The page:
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Big Mantrap Lake resident Len Beckel piloted 38 missions during the Korean war in the F-84. (Submitted photo)

Pilot flew F-84 Thunderjet in Korean War

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The Korean War, often referred to as "the forgotten war," was in its first year when Len Beckel enlisted in basic training with the Air Force.

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Draft notices, much to his mother's distress, had been arriving at the Beckel's home in Austin. And to her greater distress, her son was ignoring them.

But not for long.

Beckel had initially considered himself, as a student, deferred. But with the sheriff threatening a summons, he and his roommate at the University of Minnesota decided to make the acquaintance of an Air Force recruiter and take the entrance exam.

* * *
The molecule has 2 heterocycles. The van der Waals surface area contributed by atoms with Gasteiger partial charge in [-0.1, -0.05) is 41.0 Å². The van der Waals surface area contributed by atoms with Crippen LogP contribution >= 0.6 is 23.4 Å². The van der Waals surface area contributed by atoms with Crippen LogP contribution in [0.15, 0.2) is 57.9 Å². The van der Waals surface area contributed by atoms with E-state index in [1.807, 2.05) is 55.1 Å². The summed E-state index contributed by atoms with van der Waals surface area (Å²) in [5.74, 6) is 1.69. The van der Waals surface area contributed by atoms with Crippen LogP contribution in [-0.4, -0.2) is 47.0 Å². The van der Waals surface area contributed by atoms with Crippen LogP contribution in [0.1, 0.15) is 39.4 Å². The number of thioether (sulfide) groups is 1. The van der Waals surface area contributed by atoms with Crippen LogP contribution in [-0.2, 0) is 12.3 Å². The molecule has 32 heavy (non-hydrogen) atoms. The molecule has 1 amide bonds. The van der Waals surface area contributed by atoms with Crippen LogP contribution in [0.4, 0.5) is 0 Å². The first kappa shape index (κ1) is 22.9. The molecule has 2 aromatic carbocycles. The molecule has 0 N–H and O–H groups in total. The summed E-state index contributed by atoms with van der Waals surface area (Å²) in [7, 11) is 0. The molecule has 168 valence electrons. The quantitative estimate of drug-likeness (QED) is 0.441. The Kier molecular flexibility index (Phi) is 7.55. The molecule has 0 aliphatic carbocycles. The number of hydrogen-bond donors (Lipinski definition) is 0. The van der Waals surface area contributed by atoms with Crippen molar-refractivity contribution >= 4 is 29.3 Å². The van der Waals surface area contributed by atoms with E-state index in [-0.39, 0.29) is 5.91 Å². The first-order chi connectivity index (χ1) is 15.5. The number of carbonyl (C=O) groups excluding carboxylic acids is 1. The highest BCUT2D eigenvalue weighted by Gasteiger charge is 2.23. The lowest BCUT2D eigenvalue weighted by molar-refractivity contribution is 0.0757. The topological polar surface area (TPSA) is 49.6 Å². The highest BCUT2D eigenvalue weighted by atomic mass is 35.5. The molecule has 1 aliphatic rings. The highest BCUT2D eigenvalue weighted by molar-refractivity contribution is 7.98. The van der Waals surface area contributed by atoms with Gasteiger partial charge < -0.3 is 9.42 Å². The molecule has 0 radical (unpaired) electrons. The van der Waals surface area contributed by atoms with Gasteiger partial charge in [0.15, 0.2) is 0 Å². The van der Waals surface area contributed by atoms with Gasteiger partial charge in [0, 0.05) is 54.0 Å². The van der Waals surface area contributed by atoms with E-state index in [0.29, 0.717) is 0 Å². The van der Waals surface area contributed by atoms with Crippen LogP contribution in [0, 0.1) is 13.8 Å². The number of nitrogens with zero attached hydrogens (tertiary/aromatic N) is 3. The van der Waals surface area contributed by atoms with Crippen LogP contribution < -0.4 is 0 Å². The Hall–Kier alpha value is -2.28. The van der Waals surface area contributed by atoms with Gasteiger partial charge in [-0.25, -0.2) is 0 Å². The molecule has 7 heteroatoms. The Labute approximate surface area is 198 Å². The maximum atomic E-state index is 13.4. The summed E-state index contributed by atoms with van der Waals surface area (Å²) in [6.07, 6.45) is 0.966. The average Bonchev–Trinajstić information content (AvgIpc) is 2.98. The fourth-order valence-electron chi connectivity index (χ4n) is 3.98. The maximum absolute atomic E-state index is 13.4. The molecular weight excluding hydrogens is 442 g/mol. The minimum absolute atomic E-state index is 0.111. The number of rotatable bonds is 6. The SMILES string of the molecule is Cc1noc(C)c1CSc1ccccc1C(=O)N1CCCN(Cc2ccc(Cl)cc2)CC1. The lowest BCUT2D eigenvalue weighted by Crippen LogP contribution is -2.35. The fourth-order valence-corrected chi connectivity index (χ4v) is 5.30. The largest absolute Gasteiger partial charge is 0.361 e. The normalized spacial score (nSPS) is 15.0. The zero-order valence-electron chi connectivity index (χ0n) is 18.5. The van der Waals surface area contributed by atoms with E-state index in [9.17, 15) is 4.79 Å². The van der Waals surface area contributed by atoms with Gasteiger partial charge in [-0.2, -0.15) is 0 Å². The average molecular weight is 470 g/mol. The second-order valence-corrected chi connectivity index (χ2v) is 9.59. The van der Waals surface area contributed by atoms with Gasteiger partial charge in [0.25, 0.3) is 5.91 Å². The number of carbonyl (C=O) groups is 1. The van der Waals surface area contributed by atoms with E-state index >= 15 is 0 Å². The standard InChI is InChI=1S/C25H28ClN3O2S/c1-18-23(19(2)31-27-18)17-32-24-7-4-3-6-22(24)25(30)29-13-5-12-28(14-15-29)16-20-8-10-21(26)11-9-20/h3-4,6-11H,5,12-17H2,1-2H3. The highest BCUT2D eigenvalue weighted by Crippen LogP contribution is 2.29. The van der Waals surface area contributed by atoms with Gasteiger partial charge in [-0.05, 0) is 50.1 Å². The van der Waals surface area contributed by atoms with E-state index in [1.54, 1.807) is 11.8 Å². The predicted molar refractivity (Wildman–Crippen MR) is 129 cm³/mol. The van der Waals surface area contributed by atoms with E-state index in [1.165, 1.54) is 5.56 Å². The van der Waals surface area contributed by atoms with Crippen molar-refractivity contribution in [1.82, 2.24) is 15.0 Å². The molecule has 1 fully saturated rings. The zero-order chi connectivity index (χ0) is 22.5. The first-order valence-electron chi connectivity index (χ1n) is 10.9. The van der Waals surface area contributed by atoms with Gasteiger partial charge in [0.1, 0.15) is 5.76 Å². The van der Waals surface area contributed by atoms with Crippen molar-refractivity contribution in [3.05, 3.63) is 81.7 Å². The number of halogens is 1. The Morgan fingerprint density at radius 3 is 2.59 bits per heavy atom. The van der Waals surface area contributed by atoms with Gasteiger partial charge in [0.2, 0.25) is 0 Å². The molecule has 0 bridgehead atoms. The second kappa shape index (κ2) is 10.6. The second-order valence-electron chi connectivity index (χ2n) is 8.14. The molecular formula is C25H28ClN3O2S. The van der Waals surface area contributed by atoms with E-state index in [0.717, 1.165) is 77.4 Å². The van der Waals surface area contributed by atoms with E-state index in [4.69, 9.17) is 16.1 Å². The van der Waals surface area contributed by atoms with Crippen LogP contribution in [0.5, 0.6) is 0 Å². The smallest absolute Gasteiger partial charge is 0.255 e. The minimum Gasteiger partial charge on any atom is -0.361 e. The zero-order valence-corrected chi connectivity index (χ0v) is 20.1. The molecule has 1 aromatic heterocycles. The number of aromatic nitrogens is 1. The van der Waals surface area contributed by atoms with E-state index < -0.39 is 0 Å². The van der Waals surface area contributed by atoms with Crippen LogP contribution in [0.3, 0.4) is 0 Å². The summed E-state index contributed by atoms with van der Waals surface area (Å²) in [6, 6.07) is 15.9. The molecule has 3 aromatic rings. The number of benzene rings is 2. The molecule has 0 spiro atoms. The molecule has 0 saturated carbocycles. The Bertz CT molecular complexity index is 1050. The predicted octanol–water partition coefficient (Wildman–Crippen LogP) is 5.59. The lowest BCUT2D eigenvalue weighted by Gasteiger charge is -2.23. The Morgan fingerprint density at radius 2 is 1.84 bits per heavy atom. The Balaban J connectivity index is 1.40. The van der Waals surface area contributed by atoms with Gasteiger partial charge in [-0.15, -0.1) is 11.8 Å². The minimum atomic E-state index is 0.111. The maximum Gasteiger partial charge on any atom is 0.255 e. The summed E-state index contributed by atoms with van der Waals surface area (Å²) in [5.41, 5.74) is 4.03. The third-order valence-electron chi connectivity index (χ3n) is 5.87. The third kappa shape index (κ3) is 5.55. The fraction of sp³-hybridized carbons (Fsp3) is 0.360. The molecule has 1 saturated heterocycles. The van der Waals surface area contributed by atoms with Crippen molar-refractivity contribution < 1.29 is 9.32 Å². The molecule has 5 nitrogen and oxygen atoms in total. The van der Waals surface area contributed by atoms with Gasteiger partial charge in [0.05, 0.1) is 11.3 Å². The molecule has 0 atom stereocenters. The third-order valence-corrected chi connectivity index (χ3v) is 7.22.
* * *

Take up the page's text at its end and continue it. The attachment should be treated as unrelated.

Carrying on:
"We both aced it," the Big Mantrap Lake resident recalled. He decided, for his mother's sake, to be sworn in for military duty.

In April 1951, at 20, he headed down to Texas, his pilot training beginning six months later.

A year later, Oct. 25, 1952 he was commissioned as a second lieutenant and sent off to Luke Air Force Base in Arizona for training in gunnery.

His instructor, who he recalls as being the best he'd encounter, schooled the young pilot on what an aircraft is designed to do.

But 10 pilots were killed during the training in air to ground accidents. "It separated the men from the boys," he said of the sobering experience.